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Thanks for the (dynamic) memory – Windows Server 2008 R2 sp1 beta

Although 16Gb laptops are out there I am making do with 8Gb, so any chance to get a bit more oomph out of it is always welcome and so I wanted to try the new dynamic memory capabilities in Windows Server 2008 R2. I am going out on a limb here because you shouldn’t use any beta code in production and essentially my demo rig is my production rig. However I caught up with the Hyper-V tsar Jeff Woolsey on our internal TechReady conference last week – he says it’s rock steady and that’s good enough for me!

I went for the the windows update install (from here) which just puts a flag in the windows update process to fool it into thinking the service pack is released code, and then forces the sp1 beta to install as an update.

Now when I look at the setting of my BI demo VM I can start to use dynamic memory.

dynamic memory bi2010

so what can you set and what difference does it make?

  • Startup RAM is essentially what we have now, so it;s the minimum RAM the virtual machine (VM) gets and the some of the strup RAM for the running VMs can’t exceed what’s on the physical server.  So this is nothing like the the over committing you will have seen in Vmware, but that’s a post for another day.
  • Maximum RAM is hopefully obvious as is
  • Memory priority.
  • Buffer reserve percentage controls how much free memory there should be on top of the amount of currently committed memory.  So the target memory the hypervisor is trying to assign to a given VM is

Currently committed memory + Free buffer memory


Free buffer memory=(1/(1-Free Buffer %)-1) X Currently committed memory

This is all fine when there is enough memory to go around all of the running VMs. When the there isn’t the priority setting is used to decide which VMs suffer.  You’ll need to be careful setting all of this as it is possible to set a up a scenario where a lower priority VM appears to be better served than a high priority one, by setting a high free buffer % on the lower priority VM.  This is to do with the way the memory balancer calculates the pressure each VM is under, the calculation for this being..

Current Committed memory/ Available memory

The other thing to be aware of is setting the page file appropriately.  If you have a small free buffer and a small page file and you suddenly launch a massive program or process in a VM it might fail because there won’t be sufficient free space.  However using the same VM with the same settings the memory could be gradually be increased beyond the limit that caused the big program to fail to start as on each occasion a little but more memory will be dynamically assigned to preserve the size of the free buffer.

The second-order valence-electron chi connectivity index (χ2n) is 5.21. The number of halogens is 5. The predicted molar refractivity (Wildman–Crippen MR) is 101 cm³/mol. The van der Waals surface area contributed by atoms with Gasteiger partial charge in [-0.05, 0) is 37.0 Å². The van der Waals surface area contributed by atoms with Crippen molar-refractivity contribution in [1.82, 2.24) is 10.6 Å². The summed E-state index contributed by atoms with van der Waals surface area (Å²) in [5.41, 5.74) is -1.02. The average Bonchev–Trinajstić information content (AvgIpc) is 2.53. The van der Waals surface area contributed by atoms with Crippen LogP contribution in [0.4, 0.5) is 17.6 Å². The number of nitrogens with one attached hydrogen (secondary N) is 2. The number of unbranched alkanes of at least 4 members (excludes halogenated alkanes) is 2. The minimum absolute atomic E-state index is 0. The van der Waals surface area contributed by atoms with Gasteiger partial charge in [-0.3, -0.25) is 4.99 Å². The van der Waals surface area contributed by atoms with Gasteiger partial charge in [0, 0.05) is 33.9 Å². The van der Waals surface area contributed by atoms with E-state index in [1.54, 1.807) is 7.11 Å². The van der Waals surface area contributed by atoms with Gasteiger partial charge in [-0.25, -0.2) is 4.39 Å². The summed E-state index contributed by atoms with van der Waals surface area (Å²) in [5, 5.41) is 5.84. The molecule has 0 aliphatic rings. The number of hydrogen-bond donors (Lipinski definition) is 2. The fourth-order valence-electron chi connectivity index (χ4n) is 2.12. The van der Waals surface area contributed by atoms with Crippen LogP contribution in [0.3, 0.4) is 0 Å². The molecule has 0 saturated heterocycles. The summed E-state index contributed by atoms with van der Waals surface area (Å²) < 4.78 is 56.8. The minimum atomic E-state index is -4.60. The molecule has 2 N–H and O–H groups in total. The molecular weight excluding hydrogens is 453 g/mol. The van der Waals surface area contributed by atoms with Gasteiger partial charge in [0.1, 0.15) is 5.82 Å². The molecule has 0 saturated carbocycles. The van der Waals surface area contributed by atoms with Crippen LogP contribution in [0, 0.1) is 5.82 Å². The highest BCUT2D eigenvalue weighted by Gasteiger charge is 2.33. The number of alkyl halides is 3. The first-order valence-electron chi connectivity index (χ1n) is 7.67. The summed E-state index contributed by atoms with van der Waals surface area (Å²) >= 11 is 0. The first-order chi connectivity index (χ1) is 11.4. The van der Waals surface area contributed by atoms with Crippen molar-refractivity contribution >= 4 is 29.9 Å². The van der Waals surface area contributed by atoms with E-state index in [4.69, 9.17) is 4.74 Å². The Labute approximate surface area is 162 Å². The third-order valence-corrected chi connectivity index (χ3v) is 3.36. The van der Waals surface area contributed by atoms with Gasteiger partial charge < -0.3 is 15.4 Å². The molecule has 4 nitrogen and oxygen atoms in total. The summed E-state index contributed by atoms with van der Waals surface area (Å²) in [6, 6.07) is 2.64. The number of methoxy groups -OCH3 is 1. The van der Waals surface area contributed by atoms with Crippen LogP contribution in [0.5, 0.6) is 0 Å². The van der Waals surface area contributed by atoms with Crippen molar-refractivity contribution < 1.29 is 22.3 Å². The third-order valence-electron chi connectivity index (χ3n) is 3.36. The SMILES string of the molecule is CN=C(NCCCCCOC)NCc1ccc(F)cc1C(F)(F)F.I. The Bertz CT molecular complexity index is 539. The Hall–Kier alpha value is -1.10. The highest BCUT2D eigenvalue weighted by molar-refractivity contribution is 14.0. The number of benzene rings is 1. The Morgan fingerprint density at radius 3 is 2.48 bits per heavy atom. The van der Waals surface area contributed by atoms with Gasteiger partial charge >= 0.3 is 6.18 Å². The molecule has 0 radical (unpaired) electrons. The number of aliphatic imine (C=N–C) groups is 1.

How does this work?  Basically there are changes to the integration components put into the guest VM which can dynamically add memory and using ballooning to get it back again.  This ballooning process reserves chunks of memory in the guest VM that have been handed back to the host as once memory has been added it can’t be removed in the same way, or it would crash the guest VM or the apps running on it.

You might also be wondering how you control how much memory is left over for the physical OS and where you set this.  In the current beta this is dynamically set as part of the dynamic memory control in what’s called the memory balancer.  You can override this in the registry but my advice would be to understand what performance you are getting before you start this deeper level of tuning.

So for my little laptop I normally run three VMs and in the table below is how I have set them up now I have dynamic memory to play with:

VM Static Memory prior to sp1 min Memory max Memory Free Buffer Priority
Domain Controller 500Mb 500Mb 1500Mb 20% Lowest
Win 7 Client 1500Mb 1500Mb 65536Mb 20% medium
BI2010 4500Mb 4000Mb 65536Mb 20% high

Over the next few weeks I’ll see how this behaves compared to before and keep you posted.  In the meantime if you have some spare tin around you might want to conduct you’re own evaluation in which case you can get sp1 and a trial copy of Windows Server 2008 R2 if you haven’t got one all from here

and finally the small print ..

When the service pack is actually released you’ll have to uninstall and re-install the actual service pack because as usual with any Microsoft beta, CTP or RC code this won’t be a supported upgrade path.